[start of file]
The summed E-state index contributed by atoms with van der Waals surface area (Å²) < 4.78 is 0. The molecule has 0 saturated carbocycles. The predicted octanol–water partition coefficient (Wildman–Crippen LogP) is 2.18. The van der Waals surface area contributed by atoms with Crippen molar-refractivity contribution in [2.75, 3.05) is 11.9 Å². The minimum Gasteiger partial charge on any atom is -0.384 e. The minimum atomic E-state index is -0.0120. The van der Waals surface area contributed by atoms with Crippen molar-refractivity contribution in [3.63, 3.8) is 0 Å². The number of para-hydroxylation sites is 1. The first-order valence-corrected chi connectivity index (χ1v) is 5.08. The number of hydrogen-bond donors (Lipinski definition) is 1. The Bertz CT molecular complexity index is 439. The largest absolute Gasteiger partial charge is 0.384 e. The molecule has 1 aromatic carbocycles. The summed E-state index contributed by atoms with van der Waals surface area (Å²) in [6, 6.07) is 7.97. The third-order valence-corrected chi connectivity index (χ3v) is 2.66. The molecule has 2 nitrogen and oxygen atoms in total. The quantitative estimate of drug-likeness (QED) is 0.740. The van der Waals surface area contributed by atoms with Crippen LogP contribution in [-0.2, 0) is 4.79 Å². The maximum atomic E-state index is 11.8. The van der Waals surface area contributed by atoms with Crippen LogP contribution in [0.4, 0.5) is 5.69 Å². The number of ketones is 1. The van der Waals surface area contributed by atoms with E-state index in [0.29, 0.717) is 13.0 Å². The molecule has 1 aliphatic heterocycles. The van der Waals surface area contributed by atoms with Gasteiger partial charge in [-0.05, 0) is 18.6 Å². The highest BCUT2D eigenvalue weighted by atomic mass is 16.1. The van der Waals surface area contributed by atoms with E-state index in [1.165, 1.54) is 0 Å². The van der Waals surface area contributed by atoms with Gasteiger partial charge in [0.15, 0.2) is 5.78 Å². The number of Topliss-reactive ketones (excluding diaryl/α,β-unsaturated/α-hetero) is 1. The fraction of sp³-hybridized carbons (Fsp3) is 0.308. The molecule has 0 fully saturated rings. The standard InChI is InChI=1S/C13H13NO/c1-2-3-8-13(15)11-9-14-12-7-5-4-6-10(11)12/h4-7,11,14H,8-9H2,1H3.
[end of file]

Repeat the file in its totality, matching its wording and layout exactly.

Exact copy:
The summed E-state index contributed by atoms with van der Waals surface area (Å²) < 4.78 is 0. The molecule has 0 saturated carbocycles. The predicted octanol–water partition coefficient (Wildman–Crippen LogP) is 2.18. The van der Waals surface area contributed by atoms with Crippen molar-refractivity contribution in [2.75, 3.05) is 11.9 Å². The minimum Gasteiger partial charge on any atom is -0.384 e. The minimum atomic E-state index is -0.0120. The van der Waals surface area contributed by atoms with Crippen molar-refractivity contribution in [3.63, 3.8) is 0 Å². The number of para-hydroxylation sites is 1. The first-order valence-corrected chi connectivity index (χ1v) is 5.08. The number of hydrogen-bond donors (Lipinski definition) is 1. The Bertz CT molecular complexity index is 439. The largest absolute Gasteiger partial charge is 0.384 e. The molecule has 1 aromatic carbocycles. The summed E-state index contributed by atoms with van der Waals surface area (Å²) in [6, 6.07) is 7.97. The third-order valence-corrected chi connectivity index (χ3v) is 2.66. The molecule has 2 nitrogen and oxygen atoms in total. The quantitative estimate of drug-likeness (QED) is 0.740. The van der Waals surface area contributed by atoms with Crippen LogP contribution in [-0.2, 0) is 4.79 Å². The maximum atomic E-state index is 11.8. The van der Waals surface area contributed by atoms with Crippen LogP contribution in [0.4, 0.5) is 5.69 Å². The number of ketones is 1. The van der Waals surface area contributed by atoms with E-state index in [0.29, 0.717) is 13.0 Å². The molecule has 1 aliphatic heterocycles. The van der Waals surface area contributed by atoms with Gasteiger partial charge in [-0.05, 0) is 18.6 Å². The highest BCUT2D eigenvalue weighted by atomic mass is 16.1. The van der Waals surface area contributed by atoms with E-state index in [1.165, 1.54) is 0 Å². The van der Waals surface area contributed by atoms with Gasteiger partial charge in [0.15, 0.2) is 5.78 Å². The number of Topliss-reactive ketones (excluding diaryl/α,β-unsaturated/α-hetero) is 1. The fraction of sp³-hybridized carbons (Fsp3) is 0.308. The molecule has 0 fully saturated rings. The standard InChI is InChI=1S/C13H13NO/c1-2-3-8-13(15)11-9-14-12-7-5-4-6-10(11)12/h4-7,11,14H,8-9H2,1H3.